Holiday crowds prompt 'Golden Week' plan review
The eight-day Mid-Autumn Festival and National Day holiday that ended on Friday saw millions of people visiting scenic spots and billions of yuan being generated in revenue. According to government data, about 826 million passenger trips were made in China during the holiday, an increase of more than 71 percent over the same period of last year, and about 753.43 billion yuan ($103.19 billion) was generated in revenue, up 129.5 percent year-on-year.
In particular, the revenue figure caught my attention because a foreign media report I read earlier had predicted that many Chinese people would choose domestic tours during the holiday due to their shrinking consumption capacity.
The term "Golden Week" is widely used by media outlets to describe the National Day holiday not only because it occurs in the golden autumn season but also because it creates golden opportunities for increasing domestic consumption.
Local governments, especially those with rich tourism resources, must be busy attributing their increasing revenue to the Golden Week holiday, while thousands of tourism-related businesses must be busy counting their increased income. But millions of tourists who spent the weeklong holiday traveling could only be reassessing their bittersweet experience.
Laws in China regulate that employees work five days a week and enjoy two days off on weekends. Employees get longer holidays on two important occasions: the Spring Festival holiday in January or February and the National Day holiday in early October. One-day holidays can be enjoyed on a handful of other traditional festivals and political occasions such as the New Year's Day, Tomb-Sweeping Day, Labor Day, Dragon Boat Festival and Mid-Autumn Festival.
Realizing that a three-day holiday during weekdays would likely break the rhythm of modern industrial production, the central organs announce early each year how the three-day or longer holidays are to be linked to the weekends before and after so that people can enjoy seven straight days of holiday. The cost people have to pay for such a long holiday is to work two days during weekends to make up for the lost working days.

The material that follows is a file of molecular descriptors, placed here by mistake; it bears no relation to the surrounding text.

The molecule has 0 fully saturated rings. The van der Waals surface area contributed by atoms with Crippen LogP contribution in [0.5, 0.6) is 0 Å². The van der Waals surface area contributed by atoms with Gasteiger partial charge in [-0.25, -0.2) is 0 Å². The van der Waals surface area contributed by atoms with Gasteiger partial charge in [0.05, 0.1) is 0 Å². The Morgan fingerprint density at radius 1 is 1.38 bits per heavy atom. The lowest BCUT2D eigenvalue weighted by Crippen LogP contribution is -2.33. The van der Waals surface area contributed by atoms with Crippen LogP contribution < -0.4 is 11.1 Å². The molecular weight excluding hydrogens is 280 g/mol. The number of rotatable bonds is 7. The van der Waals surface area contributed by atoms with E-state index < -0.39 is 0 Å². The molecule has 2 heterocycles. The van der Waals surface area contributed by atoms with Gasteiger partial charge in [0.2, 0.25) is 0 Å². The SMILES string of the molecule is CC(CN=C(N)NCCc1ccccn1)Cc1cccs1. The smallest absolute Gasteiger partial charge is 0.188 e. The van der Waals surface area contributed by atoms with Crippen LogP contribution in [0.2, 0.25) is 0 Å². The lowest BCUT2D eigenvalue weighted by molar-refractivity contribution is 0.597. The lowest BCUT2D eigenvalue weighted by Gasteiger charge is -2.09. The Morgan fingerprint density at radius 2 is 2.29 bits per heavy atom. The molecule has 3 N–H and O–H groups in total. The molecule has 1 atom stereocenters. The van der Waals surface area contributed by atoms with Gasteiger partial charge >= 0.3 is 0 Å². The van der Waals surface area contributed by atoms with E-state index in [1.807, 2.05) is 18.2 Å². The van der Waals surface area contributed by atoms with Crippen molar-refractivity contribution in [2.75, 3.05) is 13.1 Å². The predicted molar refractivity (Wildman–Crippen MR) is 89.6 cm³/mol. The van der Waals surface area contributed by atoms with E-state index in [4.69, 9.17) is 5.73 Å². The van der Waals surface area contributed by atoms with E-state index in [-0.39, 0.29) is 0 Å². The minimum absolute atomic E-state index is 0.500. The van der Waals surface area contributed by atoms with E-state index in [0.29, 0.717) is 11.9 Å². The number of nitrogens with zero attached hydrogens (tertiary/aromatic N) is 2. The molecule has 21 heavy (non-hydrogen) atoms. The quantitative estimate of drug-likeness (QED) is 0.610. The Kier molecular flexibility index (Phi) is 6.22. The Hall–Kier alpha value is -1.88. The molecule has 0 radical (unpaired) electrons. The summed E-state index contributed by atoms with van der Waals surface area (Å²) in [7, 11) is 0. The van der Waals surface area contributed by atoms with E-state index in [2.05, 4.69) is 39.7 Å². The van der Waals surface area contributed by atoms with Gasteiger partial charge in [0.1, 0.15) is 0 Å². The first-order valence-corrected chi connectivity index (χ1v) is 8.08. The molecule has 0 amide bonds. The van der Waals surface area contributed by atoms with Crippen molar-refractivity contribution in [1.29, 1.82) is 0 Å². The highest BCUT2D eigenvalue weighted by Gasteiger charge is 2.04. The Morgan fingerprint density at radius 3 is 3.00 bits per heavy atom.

An arrangement designed to maintain the economic flow as well as ensure people enjoy longer holidays gave birth to the Golden Week holidays when working people flock to their favorite tourist spots. So many people are involved, so many resources are mobilized and so much money changes hands during the period that the Golden Week has become a unique phenomenon.
To many people, however, joining the Golden Week tourist crowd at tourist destinations is like "eating chicken ribs" which taste dull but are too precious to throw away. To arrange a tour during a Golden Week means one has to pay almost double for transport, accommodation and many other facilities and services. To not avail of it means losing one of the two golden opportunities for travel.
The problem is that more money spent does not necessarily mean your travel experience will be good because all the tourist attractions are over-crowded. My son, for instance, toured Chongqing for a week during the National Day holiday, spending about 6,000 yuan ($833.87) — enough to buy him an overseas trip. Before leaving Beijing, he got a phone call from his travel agent telling him that the promised cruise program may not materialize because there were too many bookings. Later, he had to cancel his cable car trip over the Yangtze River because he had to wait in line for four hours for his turn.
For years, some people have been suggesting that the government do away with the Golden Week holidays and allow people to take their annual leave — about 11 days a year, not including their paid annual leave that ranges from five to 15 working days. I think the suggestion needs serious consideration, because it would keep industrial production and social operations largely uninterrupted, thus making it friendlier to most businesses.
It would also be a big blessing to millions of potential holiday planners. Being able to decide the dates and number of days of leave to use each time, people can work out their ideal holiday plan and travel more comfortably while spending relatively less.
The author is former deputy editor-in-chief of China Daily.